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Tuesday, April 19, 2011

Eco-Overwhelm



Ignorance is bliss, as they say, and there are times as a holistic mom that ignorance is downright appealing. The information overload about toxic, unhealthy, chemical-laden, unsustainable, unethically-produced products can freeze anyone in their tracks, paralyzed by an overwhelming fear of making the “wrong” choice. Despite our best intentions and efforts, just when we’ve eliminated a basic staple in our food pantries or substance in our household, we are advised that our new choice is also plagued with danger. The journey to living a healthier, greener life can indeed seem daunting.

Just this week I started to question some of my own choices. First came an article from Reader's Digest about organic eggs. Looking beyond the labels and the minimal USDA requirements for organic egg production, the article highlights a study by the Cornucopia Institute revealing the truth behind farm practices and why just buying food with an organic seal isn't always good enough. Fortunately, the Institute's Organic Egg Scorecard can help busy parents sort through their organic options and locate products that meet their needs and desires for humanely-raised, healthy, and nutritious eggs. While organic labeling is a cornerstone for many consumers, this study may help you make even better choices beyond simply looking for the organic seal. Similarly, the Cornucopia Institute also rates organic dairy and reveals factory farming behind the labels, sometimes in places where you least expect it. In both cases, there are some fabulous options for parents looking for highly-rated products including those from HMN Sponsors Organic Valley and Pure Indian Foods!

Then came the BPA-free warnings. While we applaud the broad scale movement to reduce BPA exposure and remove products from store shelves due to health concerns, we learn from The Atlantic that buying BPA-free products might not give us the level of safety we are looking for. As with USDA regulations on foodstuffs, the oversight of the Environmental Protection Agency and the Food and Drug Administration leaves much to be desired. The authors point out that "because the U.S. system of regulating chemicals relies primarily on information supplied by a material's manufacturer, we know relatively little about these new plastics." And, consequently, relatively little about their safety and whether or not they are just as toxic as Bisphenol A. So while plastics have some advantages by way of convenience, a return to more trusted resources such as stainless steel and glass may well be in order.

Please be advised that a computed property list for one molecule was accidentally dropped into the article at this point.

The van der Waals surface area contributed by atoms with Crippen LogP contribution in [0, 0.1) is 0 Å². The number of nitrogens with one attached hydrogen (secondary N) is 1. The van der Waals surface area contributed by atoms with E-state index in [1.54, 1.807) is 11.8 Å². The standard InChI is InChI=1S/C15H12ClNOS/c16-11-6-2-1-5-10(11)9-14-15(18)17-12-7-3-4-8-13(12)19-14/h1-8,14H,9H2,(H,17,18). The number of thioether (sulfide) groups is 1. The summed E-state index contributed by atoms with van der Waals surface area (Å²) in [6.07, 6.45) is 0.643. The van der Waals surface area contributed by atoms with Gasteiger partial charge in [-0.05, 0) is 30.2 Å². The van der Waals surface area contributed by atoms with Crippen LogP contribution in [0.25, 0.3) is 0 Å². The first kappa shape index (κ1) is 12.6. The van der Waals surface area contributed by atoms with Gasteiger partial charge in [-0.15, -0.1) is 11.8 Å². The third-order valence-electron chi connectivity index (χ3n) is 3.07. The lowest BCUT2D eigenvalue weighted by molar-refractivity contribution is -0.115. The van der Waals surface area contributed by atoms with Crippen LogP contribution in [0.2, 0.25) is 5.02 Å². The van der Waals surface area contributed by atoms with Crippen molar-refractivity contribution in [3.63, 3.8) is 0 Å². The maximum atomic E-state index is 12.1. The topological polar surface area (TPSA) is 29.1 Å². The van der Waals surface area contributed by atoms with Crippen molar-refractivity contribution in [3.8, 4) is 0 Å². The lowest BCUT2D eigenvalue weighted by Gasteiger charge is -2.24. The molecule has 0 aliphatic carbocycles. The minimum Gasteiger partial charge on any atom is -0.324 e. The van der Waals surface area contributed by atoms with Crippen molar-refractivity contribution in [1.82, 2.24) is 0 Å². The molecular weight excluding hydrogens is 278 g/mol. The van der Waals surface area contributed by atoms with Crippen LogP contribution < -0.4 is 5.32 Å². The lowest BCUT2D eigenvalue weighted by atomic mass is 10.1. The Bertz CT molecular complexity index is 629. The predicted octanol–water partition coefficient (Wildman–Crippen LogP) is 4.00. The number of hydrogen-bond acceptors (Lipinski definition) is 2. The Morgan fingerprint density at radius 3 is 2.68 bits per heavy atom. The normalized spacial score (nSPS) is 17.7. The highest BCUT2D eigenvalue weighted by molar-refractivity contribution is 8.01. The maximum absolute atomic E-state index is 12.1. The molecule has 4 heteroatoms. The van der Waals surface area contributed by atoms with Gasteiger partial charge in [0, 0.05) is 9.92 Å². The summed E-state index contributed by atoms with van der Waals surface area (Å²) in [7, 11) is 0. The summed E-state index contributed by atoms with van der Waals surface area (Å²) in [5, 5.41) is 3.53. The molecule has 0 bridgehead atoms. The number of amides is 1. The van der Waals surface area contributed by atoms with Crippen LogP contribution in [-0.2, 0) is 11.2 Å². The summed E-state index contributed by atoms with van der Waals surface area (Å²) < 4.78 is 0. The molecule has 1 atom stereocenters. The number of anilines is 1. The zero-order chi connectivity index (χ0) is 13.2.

The wealth of natural, non-toxic products and food options today are a boon to holistic-minded parents, to be sure. But being informed of the truth behind the labels, practices, and ratings is what empowers us to be make the choices that match our personal values. Both of these articles came to my attention through fellow Holistic Moms members. We can't always be on top of every issue, but by being connected to a passionate community who shares similar lifestyle choices, we can stay in communication with concerns and information, as well as to find the support we need when it all seems too hard and too overwhelming. And as we're ready to take that step to make changes in our health and wellness, we know our fellow HMN sisters can share their knowledge and experiences and enrich our journey!

1 comment:

  1. I can relate wholeheartedly to this article. As a mther of a 19 month old I feel bombarded with plastics and left in the dark about other options. I try and buy as many toys that aren't plastic as possible, I try and limit the plastic we have in thehouse, and I am always looking for an alternative to the plastic dinning wear available for kids. I can say that I am proud of many of the changes I have made to be more eco friendly and healthy in our home. We are ever finding new ways to use what we have and buy less and to make homemade versions of many other things. I make my own gren cleaning products, and baby wipes, and mad my on baby food when my daughter was younger. It just seems that some days being green is a constant struggle and everytime you get on top you seem to start sinking again.

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